Track Plan At A Glance
Layout Theme: Railroad Museum
Layout Type: Permanent Layout
Scale: HO Scale
Track: Code 83
Turnouts: No. 6
Min. Radius: 30"
Article by: Jim Spavins
Posted: May 17, 2016
Published: December 31, 2012
There are a lot of modelers who have a diverse range of interests when it comes to the hobby of model railroading. They have an appreciation for a number of different eras, railroads, and equipment types that settling on one particular railroad to build a model of seems a bit stifling. However, the prototype offers a perfect solution to combine all those wide ranging interests into one coherent layout theme: a railroad museum.
For a model railroad with this theme, the essential features of this design should include:
- Display Areas for Equipment
- Train Ride
- Museum Building
The layout design presented above uses much of the layout space for displaying railroad equipment. The turntable and display tracks fill the top wall with a substantial number of places to display all kinds of equipment from various eras. The mainline around the walls offer a brief train ride typical of many railroad museums to give visitors a taste of riding the vintage equipment but without the length of a typical scenic railroad. A second smaller station is at the opposite end of the line from the main museum area. This could hold a few more displays giving the train a purpose to shuttle visitors from the main museum and station to this secondary station further down the line.
Presenting the Railroad
This layout should be attractively appointed with spot lighting highlighting the equipment and structures on display. This type of railroad lends itself well to the shadowbox/diorama approach to layout finishing since operations are limited thus limiting the amount of light needed in the non-layout areas of the room for operators. This style of layout will truly put the focus on the equipment for which so much time and effort has been expended.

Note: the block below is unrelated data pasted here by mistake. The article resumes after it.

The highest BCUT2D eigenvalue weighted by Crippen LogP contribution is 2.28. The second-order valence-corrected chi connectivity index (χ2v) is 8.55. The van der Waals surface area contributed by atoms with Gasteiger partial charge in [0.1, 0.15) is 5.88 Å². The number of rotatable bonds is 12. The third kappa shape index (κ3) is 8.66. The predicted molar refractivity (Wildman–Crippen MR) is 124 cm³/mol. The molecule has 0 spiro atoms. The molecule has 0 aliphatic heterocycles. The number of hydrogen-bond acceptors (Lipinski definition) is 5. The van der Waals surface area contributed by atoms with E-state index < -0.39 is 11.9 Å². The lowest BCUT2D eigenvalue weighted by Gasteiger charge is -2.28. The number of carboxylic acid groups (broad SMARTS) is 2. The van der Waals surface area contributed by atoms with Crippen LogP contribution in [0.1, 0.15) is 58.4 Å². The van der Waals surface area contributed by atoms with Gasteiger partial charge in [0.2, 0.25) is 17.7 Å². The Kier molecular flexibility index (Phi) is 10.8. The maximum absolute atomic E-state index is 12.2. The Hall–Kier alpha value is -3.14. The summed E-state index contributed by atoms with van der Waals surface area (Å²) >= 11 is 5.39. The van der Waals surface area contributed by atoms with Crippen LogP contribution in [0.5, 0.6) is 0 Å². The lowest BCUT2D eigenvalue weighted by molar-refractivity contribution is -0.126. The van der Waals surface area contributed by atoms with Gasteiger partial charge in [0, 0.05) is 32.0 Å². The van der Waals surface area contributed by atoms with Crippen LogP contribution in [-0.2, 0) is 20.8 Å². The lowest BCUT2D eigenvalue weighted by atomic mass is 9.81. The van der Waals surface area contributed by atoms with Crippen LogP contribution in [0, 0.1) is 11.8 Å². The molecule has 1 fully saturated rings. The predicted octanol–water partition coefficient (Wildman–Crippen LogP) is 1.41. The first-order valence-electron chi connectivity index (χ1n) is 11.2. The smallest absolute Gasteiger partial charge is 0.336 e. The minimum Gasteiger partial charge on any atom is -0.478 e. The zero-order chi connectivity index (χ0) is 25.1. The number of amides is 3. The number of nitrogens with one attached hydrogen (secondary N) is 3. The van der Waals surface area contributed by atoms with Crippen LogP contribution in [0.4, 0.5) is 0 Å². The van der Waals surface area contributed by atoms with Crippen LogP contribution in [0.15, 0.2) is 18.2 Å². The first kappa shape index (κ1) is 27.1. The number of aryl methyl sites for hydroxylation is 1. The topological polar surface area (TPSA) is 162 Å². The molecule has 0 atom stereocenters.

Operating the Railroad
Operations on the railroad are simple - back and forth between the main station and the secondary station. This could easily be accomplished with many of the commercially available off the shelf reversing units. My guess is the person who would build this type of layout would be more interested in building equipment than operations. Assuming the workbench is built under the layout, having a simple train just working back and forth mindlessly while working on the next project may be just as enjoyable to some as switching is to others. This is part of understanding what the most enjoyable aspects of the hobby are to you discussed in the introduction to Minimalist Model Railroading.
The station at the National Railroad Museum in Green Bay, WI. | Photo by Jim Spavins.
Resource Use on the Railroad
For this railroad, the goal is to capture the essence of a railroad museum. Here is how these resources would be used to accomplish this goal for the Iron Horse Railroad Museum design:
Time would be spent...
- Building Railroad Equipment
- Laying Track
- Building Structures
The Space would be used for...
- Displaying the Railroad Equipment
- Short Train Ride
Money would be spent on...
- Locomotives and Rolling Stock
The Skills required to build the railroad are...
- Rolling Stock and Locomotive Detailing, Painting, and Weathering
- Structure Construction
As mentioned previously, this type of layout would suit the individual who enjoys building and detailing rolling stock and locomotives. However, the nice part about this railroad is that it can easily be adapted through time with changes or improvements in the layout builder's skills or interests. If a piece of the layout needs to be improved - maybe from a kitbashed structure to a scratchbuilt model - it's no problem and in fact probably an eagerly awaited project. Even if the builder's interests shifted from say, equipment of northeastern US railroads to those of the southwest, the scenery could be easily changed to reflect its new local with a few revised structures included. This would open up even more projects to build and extend the life of this railroad and keep most of the resources of time and money focused on the activity of building rolling stock and equipment.